They race off to stop the terrible things! Meanwhile, one of the kids that dream girl is babysitting has wandered off after they all fell asleep. The mom comes home and freaks out and rushes off into the night to find her kid (surprise, while mom is in the woods, the boy pops up behind dream girl and his sister and says something to the effect of “so what are you guys looking at?”). Now dream girl and the kids go off in search of the mom who has slipped on a patch of black goo and is being eaten by the forest floor. Dream girl and the kids stumble upon the mom and then freak out and run away because the mom tries to do bad things. Then they are surprised by the head police guy who is now covered in black goo and is being used by the satanist guy to chase the girl to a place where the satanist guy can do bad things to her. Meanwhile, in town everyone has an orgy at the 40th anniversary celebration of some dam thing.

Many people are killed, the dream girl is saved at the last minute because the photojournalist guy jumps back into the lake and swims into the creepy building to toss a book into the evil fire that was burning down there. Then he swims up and carries dream girl out of the lake and the movie finally ends.

Crazy right. Craziest thing? Aside from some mediocre acting and some bad dubbing, this movie wasn’t completely terrible. It was definitely low budget, but it did a pretty solid job of indicating the evil that possessed this crazy cult and that was starting to possess the town on the 40th anniversary. The chief bad guy looked sufficiently creeps (and shared a resemblance with the creepy guy from the Phantasm movies). So, not terrible and not particularly good either.

Evil Dead 2, however, is made of awesome. The first Evil Dead was made on a shoestring budget by Sam Raimi and Bruce Campbell and through will, innovation, and just not knowing any better became a solid horror movie that was genuinely creepy and also kind of funny (though the laughs in the first one were largely unintentional, a byproduct of filming constraints and too much Three Stooges on the brain). The sequel on the other hand was a black comedy and a horror film that was both a sequel to the original and a remake. Since there were two different production companies involved, they needed to reshoot the introduction scenes–how Ash ended up at the cabin– and as a result tweaked some of the details (they first movie got pared down from five friends at the cabin to just Ash and his girlfriend, and now Ash gets the crap kicked out of him and sorta possessed instead of killed, as he was in the first movie). In the special features, Bruce Campbell said in an interview that some people watching the movie just thought that Ash was dumb enough to go back to the cabin again with another girl, which in the spirit of the movie kind of works too. This pattern of revision in the prologue chapters becomes a running joke by the third Evil Dead movie, Army of Darkness, where Ash and his girlfriend, now played by Bridget Fonda, go to the cabin for the purpose of studying the Necronomicon, instead of haplessly stumbling across someone else’s research and accidentally resummoning the Kandarian demons that … never mind. If you are a fan of horror films, this is an essential movie to watch. It really cements the wacky odd style of filmmaking that Sam Raimi excels at and really gives Bruce Campbell his career. Watching any Raimi movie after and it’s impossible not to notice the camera techniques that he pioneered in the Evil Dead movies because he wanted to do something with the camera that, strictly speaking, wasn’t possible, but he did it anyway. (My favorite is his demon POV shot, achieved by tying the camera to a board and then having two guys run through the woods with it, lifting it over or under impediments along the way–a tracking shot that wasn’t previously possible because tracking shot means that the camera is physically on a track while it is following the action of the story, something that Raimi helped change).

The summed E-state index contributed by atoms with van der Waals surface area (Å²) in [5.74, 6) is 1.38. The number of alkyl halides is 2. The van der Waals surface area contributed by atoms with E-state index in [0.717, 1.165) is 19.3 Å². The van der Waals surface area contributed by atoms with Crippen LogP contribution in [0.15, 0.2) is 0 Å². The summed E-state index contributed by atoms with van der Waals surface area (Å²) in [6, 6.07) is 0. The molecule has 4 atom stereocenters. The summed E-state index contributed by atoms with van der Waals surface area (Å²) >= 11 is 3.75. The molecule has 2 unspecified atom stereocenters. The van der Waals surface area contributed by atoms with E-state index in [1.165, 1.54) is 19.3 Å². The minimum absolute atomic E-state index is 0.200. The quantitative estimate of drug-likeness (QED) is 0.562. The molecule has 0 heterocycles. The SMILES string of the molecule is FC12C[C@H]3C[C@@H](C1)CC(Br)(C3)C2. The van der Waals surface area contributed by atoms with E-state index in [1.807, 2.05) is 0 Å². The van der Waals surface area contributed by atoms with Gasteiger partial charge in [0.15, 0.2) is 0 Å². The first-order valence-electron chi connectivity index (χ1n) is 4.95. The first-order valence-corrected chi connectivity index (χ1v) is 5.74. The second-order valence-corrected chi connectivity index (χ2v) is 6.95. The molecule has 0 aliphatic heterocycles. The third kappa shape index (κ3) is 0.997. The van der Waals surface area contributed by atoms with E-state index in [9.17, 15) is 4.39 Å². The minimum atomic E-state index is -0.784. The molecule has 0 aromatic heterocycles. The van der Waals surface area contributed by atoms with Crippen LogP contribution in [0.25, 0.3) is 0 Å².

Evil Dead 2 adds several new characters to the mix, though the stand out is still Bruce Campbell, who spends the first third of the movie acting against himself and the special effects. He finds a place that is both hysterically funny and offputting and then lives in that place, modulating back and forth so that the audience really can’t say for sure what will happen next. It’s this kind of unsettling level in comedy horror that Sam Raimi is good at exploiting, taking all the tried and true cliches and turning them on their head by just overusing them in such a concentrated way that they become original again. It’s like the cliche of the dark house where there is a noise that the protagonist is investigating and then the scare comes from a cat jumping out from nowhere–Sam Raimi will have three cats in a row, to the extent that it’s no longer startling and you’re laughing at the cat, and then he’ll throw a demon eating a baby at you and you’ve just shit yourself in terror, even though five seconds before you were laughing. He’s a sick fuck, and I love him for it.

So, nutshell: comedy, horror, Kandarian demons, a cabin in the woods, the Necronomicon (book of the dead). It all equals the purest form of awesome.

Movies to come: Werewolves! I rewatch Cursed and Howling 2: Your Sister is a Werewolf. I also take a look at a documentary on the Hammer Horror films and a couple of indie-horror films from England and Australia. Plus, whatever I watch between now and when I post again. I’ve got a stack of DVDs and a full Netflix queue.

More later …


Published by: Thomas Rohde

Artist // Writer // Theatre Professional // Nerd // Night Owl Inspired by a steady and lifelong infusion of pop culture, comic books, and a vast assortment of films and books, our friendly neighborhood blogger has doomed himself to a life of creative pursuits. There's not enough time for everything, but we all do what we can. Artist: of watercolor, ink, comic illustration, horror/ sci-fi/ fantasy art. Writer: of fictions, tweets, captions & blogs. Lover: coffee, whiskey, wine & beer. Instagram and Twitter as @demipho